• 2. USC Center for Innovation and Research on Veterans & Military Families (CIR) cifically for veterans (Mills, Huber, Watts, & Varied sources have documented the relation- Bagian, 2011). ship between military life and social disintegra- tion. Combat exposure or deployment has been Social Integration in the Military linked to domestic violence, child maltreatment (Gibbs, Martin, Kupper, & Johnson, 2007), inti- In addition to mental health issues, researchers mate partner violence (Marshall, Panuzio, & Taft, have speculated that increases in suicide rates in 2005), and divorce (Prigerson, Maciejewski, & the military may be an adverse consequence of Rosenheck, 2002), with greater combat expo- disruptions in social connectedness and social sure being associated with poorer family adjust- integration. A recent study examining the root ment post-combat zone deployment (Taft, cause of suicide identified poor communication Schumm, Panuzio, & Proctor, 2008). Consistent and coordination with the veteran’s family or with the influence of disconnectedness, being social network in the community as contributing single, divorced, or separated was strongly asso- to elevated suicide risk (Mills et al., 2011). In ciated with completed suicide among service- fact, several other root causes have been linked members (Thoresen, Mehlum, Roysamb, & Ton- to broader issues of communication break- nessen, 2006). downs, such as continuity of care, coordination of care, and provider communication (Mills et al., It is important to recognize that the deployment- 2011). related disintegration in civilian social networks is accompanied by commensurate integration In an effort to aid suicide prevention efforts in into the military social network (Braswell & military personnel, recent and ongoing endeav- Kushner, 2010). Moreover, these military social ors have aimed to elucidate mechanisms driving networks can be protective with respect to sui- suicidal phenomena. Social connectedness has cide. The historically lower suicide rates in the often been touted as centrally important to suici- military during peacetime have left many to dal processes (You, Van Orden, & Conner, 2011). credit the social group cohesiveness of military Along with other well-known risk factors for sui- life as protective against suicide (Mahon, Tobin, cide, such as mental disorder, past suicide at- Cusack, Kelleher, & Malone, 2005; Martin, Ghah- tempts, physical illness, family conflict and un- ramanlou-Holloway, Lou, & Tucciarone, 2009). employment, social isolation is considered an Addressing and balancing dual social networks especially robust risk factor for suicide (Van Or- lies at the core of Battlemind Transition Train- den, Cukrowicz, Witte, Braithwaite, & Joiner, ing, which is a reintegration program that in- 2010). In fact, the strength and reliability of so- cludes, but is not limited to, simultaneously cial isolation in predicting suicidal ideation, at- maintaining both military and non-military rela- tempts, and behavior is arguably unmatched tionships (Adler, Castro, Bliese, McGurk, & Mil- (Van Orden et al., 2010). liken, 2007 in Selby, Anestis, Bender, Ribeiro, The stress associated with extended deploy- Nock, Rudd et al., 2010). ments and returning home post-deployment have been proposed as factors that may exacer- Suicide and Social Media bate suicide risk for servicemembers (Kuehn, Over the past decade a great concern has arisen 2009). Rising suicide rates have been attributed in both the academic and popular press sur- to the disintegration of family relationships, ties, rounding the role of the internet in promoting and structures associated with frequent, ex- suicidal behavior in the civilian population. The tended deployments (Stewart, 2009 in Braswell concerns focus around the idea that websites & Kushner, 2010). Interviews with OEF/OIF and user groups are discussing the means by combat veterans suggest a profound sense of which one can commit suicide, while other sites disconnection from civilians and civilian life and groups are going so far as to promote sui- (Brenner, Gutierrez, Cornette, Betthauser, Bah- cide as a solution to life’s problems and discour- raini, & Staves, 2008) and detachment from oth- age persons from seeking psychological care ers during, and subsequent to, deployment (e.g. Mehlum, 2000; Alao, Soderberg, Pohl, & (Anestis, Bryan, Cornette, & Joiner, 2009).JUNE 2011 2
  • 3. USC Center for Innovation and Research on Veterans & Military Families (CIR) Alao, 2006). Researchers often recognize the years, Facebook has helped bridge the gap be- potential for the internet to be a vehicle for dis- tween Soldiers and their Families during ex- seminating suicide prevention messages tended separations.” (Brown, 2011). (Mehlum, 2000) or as a means by which to iden- Social media, like Facebook, may provide an ex- tify those with suicidal ideation and link them to cellent opportunity for early identification of care (Alao et al., 2006). persons at risk for suicide. To the extent that In the contemporary era, social networking web- military personnel as well as their friends and sites like Facebook and Twitter provide new op- family are made more aware of signs of emo- portunities for suicide prevention in the form of tional distress and suicidal thoughts, social me- increasing social support, social integration, and dia may be an excellent communication tool for a sense of belonging. Social me- concerned persons to reach out dia can empower persons who Social media may provide to servicemembers and veterans are physically disconnected a platform that allows when they are showing signs of from their social support net- distress. works to easily and regularly servicemembers to monitor communicate with those net- the stream of disclosure Recommendations works, which has been shown in over time, thereby allowing civilian populations to promote them to balance the level In light of the previous literature healthy behaviors (Rice, Monro, of attention to familial or that makes a clear case for the Barman-Adhikari, & Young, importance of social support 2010). civilian social networks in a and social connections in the measured way. prevention of suicide among ac- The introduction and imple- tive duty service members and mentation of social media to promote and pre- veterans, we suggest the following ways to em- serve connectedness between servicemembers ploy social media toward suicide prevention: and their social networks may aid in this urgent suicide prevention endeavor. It has long been 1. Within the constraints of necessary security recognized that communication with familial measures, encourage servicemembers, vet- networks during the period of deployment is key erans, and their families to utilize social me- to promoting morale (Wong & Gerras, 2006 in dia, such as Facebook, to maintain relation- Durham, 2010). However, servicemembers have ships with military and civilian social net- expressed that striking the balance between an works, especially during critical transitional excessive and inadequate amount of communi- periods of deployment and community rein- cation is challenging when situated in a combat tegration when social networks may be com- environment (Wong & Gerras, 2006). Moreover, promised. the ability to feel connected to loved ones de- 2. Encourage DoD to employ social media as a spite geographic distance has been identified as platform in advancing suicide prevention an issue that has the potential to impact level of programming and training for servicemem- distress (Wong & Gerras, 2006). bers, military leaders, and families, as out- Social media may provide a platform that allows lined in the recent report by the DoD Task servicemembers to monitor the stream of disclo- Force on the Prevention of Suicide by Mem- sure over time, thereby allowing them to bal- bers of the Armed Forces. ance the level of attention to familial or civilian 3. Encourage DoD to appoint a social media social networks in a measured way. Some manager to contribute to the development branches of the armed services are actively en- and oversight of social media-based suicide gaging in this model. For example, the Army has prevention initiatives that are consistent stated “Facebook is a big part of Soldier life. with existing DoD strategies. Long deployments, annual training, and unex- pected assignments force Soldiers to leave their 4. Develop—or support the development of— Families on a regular basis. For the last several psycho-education applications for smartJUNE 2011 3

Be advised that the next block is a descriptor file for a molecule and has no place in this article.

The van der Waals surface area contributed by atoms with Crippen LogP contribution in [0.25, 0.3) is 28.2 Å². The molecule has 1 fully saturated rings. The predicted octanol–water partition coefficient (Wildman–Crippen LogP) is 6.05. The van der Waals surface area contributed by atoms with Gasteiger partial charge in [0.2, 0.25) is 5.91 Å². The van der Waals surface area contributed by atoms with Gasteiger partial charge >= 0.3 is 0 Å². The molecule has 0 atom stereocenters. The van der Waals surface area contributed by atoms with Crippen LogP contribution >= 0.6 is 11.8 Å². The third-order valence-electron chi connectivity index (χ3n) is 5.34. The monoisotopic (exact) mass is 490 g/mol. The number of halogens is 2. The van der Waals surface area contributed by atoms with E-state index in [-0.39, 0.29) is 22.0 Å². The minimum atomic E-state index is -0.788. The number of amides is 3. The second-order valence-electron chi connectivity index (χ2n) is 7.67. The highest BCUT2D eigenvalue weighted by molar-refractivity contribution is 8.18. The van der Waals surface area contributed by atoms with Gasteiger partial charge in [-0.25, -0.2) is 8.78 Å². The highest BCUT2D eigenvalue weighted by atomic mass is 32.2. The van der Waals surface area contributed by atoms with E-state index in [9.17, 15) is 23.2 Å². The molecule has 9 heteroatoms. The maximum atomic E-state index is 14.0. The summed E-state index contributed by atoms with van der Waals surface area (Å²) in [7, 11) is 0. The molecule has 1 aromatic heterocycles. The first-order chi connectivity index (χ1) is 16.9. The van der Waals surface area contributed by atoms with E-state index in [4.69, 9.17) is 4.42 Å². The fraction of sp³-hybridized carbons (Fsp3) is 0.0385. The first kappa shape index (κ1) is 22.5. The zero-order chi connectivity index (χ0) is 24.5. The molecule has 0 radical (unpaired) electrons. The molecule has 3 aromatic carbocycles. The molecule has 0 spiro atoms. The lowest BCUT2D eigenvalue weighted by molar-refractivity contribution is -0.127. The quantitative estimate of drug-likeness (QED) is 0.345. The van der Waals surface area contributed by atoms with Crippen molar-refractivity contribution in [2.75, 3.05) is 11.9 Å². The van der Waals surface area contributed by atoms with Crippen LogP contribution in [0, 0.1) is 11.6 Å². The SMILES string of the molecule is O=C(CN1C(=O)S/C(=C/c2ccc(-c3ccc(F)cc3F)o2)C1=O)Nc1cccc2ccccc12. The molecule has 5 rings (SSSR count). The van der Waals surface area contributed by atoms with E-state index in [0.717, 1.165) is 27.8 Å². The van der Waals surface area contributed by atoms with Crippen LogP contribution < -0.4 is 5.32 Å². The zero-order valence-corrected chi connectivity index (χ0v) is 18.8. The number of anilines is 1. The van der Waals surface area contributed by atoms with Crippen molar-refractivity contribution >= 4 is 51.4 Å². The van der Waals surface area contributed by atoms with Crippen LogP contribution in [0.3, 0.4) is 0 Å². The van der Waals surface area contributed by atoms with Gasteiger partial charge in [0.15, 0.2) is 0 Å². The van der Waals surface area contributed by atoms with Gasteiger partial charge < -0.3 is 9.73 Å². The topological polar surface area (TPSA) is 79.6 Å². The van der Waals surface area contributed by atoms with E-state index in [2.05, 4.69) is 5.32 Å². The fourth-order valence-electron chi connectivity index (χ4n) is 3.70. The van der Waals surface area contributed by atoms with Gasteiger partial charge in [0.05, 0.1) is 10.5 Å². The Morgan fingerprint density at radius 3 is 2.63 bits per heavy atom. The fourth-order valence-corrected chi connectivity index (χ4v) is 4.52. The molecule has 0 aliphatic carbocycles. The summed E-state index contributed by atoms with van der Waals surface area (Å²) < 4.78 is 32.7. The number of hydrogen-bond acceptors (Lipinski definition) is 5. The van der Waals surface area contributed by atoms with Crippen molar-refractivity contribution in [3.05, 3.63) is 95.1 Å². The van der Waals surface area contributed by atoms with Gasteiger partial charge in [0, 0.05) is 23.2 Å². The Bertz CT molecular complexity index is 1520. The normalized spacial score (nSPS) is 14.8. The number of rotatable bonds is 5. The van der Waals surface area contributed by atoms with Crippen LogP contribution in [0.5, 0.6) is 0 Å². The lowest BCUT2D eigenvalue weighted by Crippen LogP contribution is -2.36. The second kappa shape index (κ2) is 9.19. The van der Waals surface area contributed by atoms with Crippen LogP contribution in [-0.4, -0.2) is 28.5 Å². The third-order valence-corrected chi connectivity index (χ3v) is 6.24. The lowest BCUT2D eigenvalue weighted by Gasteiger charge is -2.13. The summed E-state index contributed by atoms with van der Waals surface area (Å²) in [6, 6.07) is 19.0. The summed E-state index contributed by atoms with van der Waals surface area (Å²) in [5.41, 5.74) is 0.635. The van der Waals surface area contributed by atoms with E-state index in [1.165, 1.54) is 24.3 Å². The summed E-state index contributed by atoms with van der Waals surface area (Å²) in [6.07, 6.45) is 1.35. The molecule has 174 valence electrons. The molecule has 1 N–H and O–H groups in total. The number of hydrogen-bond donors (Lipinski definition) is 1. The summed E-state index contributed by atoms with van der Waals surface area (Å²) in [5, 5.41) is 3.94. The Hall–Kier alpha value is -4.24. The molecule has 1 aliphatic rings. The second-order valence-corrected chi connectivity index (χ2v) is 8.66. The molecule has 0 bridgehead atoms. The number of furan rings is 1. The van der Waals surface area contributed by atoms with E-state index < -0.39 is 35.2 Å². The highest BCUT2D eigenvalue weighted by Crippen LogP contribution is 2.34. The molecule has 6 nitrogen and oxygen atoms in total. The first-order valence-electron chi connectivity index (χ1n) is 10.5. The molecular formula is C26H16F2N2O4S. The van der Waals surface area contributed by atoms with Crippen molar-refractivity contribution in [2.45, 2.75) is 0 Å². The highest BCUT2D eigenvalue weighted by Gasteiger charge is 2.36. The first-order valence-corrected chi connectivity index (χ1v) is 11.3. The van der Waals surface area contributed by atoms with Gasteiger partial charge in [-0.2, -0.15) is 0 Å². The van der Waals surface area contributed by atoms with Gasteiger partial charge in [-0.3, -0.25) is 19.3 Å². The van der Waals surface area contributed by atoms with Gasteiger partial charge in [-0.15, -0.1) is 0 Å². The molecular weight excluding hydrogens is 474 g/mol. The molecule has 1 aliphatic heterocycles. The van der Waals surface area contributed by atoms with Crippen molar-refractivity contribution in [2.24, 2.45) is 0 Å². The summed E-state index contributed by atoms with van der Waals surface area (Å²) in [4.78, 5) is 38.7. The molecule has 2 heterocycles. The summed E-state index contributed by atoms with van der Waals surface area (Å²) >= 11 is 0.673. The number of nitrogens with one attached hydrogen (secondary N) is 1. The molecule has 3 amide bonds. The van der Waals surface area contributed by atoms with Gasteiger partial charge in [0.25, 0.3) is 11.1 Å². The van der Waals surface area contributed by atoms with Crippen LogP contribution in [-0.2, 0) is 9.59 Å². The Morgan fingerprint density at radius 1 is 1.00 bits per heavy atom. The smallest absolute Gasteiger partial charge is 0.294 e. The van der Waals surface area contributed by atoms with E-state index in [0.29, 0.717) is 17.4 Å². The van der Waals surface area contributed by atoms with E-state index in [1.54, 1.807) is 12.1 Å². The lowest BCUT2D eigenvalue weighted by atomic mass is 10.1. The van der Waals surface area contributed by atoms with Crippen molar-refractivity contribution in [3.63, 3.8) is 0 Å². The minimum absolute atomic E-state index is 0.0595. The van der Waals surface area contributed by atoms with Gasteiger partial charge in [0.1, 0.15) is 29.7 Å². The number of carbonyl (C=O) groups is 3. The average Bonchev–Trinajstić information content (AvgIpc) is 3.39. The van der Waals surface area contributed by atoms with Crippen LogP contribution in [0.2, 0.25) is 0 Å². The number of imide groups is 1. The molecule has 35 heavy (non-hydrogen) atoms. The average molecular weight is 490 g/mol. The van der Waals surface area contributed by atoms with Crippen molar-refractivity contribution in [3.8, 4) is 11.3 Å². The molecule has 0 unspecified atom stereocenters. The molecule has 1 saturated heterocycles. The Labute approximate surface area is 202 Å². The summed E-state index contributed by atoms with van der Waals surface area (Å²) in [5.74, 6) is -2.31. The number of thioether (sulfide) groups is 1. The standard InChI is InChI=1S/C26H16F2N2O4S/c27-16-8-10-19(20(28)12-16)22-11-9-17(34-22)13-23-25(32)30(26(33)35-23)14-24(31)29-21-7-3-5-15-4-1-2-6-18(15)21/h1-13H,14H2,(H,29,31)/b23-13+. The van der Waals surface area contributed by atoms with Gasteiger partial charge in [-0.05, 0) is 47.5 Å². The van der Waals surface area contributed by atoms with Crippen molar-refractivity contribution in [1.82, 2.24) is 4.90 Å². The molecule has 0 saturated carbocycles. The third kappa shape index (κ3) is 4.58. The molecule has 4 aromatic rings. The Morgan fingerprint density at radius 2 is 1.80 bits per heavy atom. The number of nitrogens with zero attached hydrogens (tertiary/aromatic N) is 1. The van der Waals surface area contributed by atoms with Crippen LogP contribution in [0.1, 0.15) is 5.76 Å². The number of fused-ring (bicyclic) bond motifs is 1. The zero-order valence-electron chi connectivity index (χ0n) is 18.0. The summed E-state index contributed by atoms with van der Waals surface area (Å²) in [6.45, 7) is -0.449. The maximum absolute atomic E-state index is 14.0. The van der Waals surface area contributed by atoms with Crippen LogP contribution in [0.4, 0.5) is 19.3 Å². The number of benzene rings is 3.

• 4. USC Center for Innovation and Research on Veterans & Military Families (CIR) phones and tablets dedicated to suicide REFERENCES awareness and prevention, and incorporate Adams, D.P., Barton, C., Mitchell, G.L., Moore, A.L., these apps into devices being distributed to & Einagel, V. (1998). Hearts and minds: Suicide servicemembers through government train- among United States combat troops in Vietnam, ing or programs (e.g., iPhones were recently 1957–1973. Social Science and Medicine, 47(11), distributed to Army troops in the Quarter- 1687−1694. master School to enhance training outside of Alao, A.O., Soderberg, M., Pohl, E.L., & Alao, A.L. the classroom). (2006). Cybersuicide: Review of the role of the 5. Encourage Congress to fund research efforts internet on suicide. Cyberpsychology & Behavior, 9 aimed at examining trends in social media (4), 489-493. use and networking among servicemembers Anestis, M.D., Bryan, C. J., Cornette, M.M., & Joiner, who are suffering from varying degrees of T.E., Jr. (2009). Understanding suicidal behavior in suicide risk with the aim of informing sui- the military: An evaluation of Joiners interpersonal– cide intervention and prevention develop- psychological theory of suicidal behavior in two ment. case studies of active duty post-deployers. Journal ____________________ of Mental Health Counseling, 31(1), 60−75. AUTHOR BACKGROUND Beckham, J.C., Feldman, M.E., & Kirby, A.C. (1998). Atrocities exposure in Vietnam combat veterans with Anthony Fulginiti, MSW, LCSW, is a doctoral stu- chronic post-traumatic stress disorder: Relationship dent at the University of Southern California with a to combat exposure, symptom severity, guilt, and special focus on mechanisms for suicidal behavior interpersonal violence. Journal of Traumatic Stress, and suicide prevention programming. 11, 777−783. Eric Rice, Ph.D., is an assistant professor in the Braswell, H., & Kushner, H.I. (2010). Suicide, social School of Social Work at the University of Southern integration, and masculinity in the U.S. military. So- California. His area of expertise is the use of social cial Science and Medicine. doi: 10.1016/ media, social network analysis, and prevention pro- j.socscimed.2010.07.031 gramming. Brenner, L.A., Gutierrez, P.M., Cornette, M.M., Bet- ____________________ thauser, L.M., Bahraini, N., & Staves, P.J. (2008). A qualitative study of potential suicide risk factors in The views expressed in this policy brief are those of returning combat veterans. Journal of Mental Health the author and do not necessarily represent the views Counseling, 30, 211−225. of the USC Center for Innovation and Research on Veterans & Military Families (CIR) or collaborating Brown, B. (February 11, 2011). Facebook Allows agencies and funders. Soldiers to Tell their Story. Retrieved from http:// armylive.dodlive.mil/index.php/2011/02/ ____________________ facebook-allows-soldiers-to-tell-their-story/# FOR MORE INFORMATION Bryan, C.J., & Cukrowicz, K.C. (2011). Associations Phone: (213) 743-2050 between types of combat violence and the acquired capability for suicide. Suicide and Life-Threatening Email: cir@usc.edu Behavior, 41(2), 126-136. Website: http://cir.usc.edu Bullman, T.A., & Kang, H.K. (1994). Posttraumatic ____________________ stress disorder and the risk of traumatic deaths among veterans. Journal of Nervous and Mental Dis- SUGGESTED CITATION ease, 182(11), 604−610. Fulginiti, A., Rice, E. (2011). Together We Stand, Durham, S.W. (2010). In their own words: Staying Divided We Fall: Connectedness, Suicide, and Social connected in a combat environment. Military Medi- Media in the Military. Los Angeles, CA: USC Center cine, 175(8), 554-559. for Innovation and Research on Veterans & Military Families. Elbogen, E.B., Beckham, J.C., Butterfield, M.I., ____________________ Swartz, M., & Swanson, J. (2008). Assessing risk of violent behavior among veterans with severe mentalJUNE 2011 4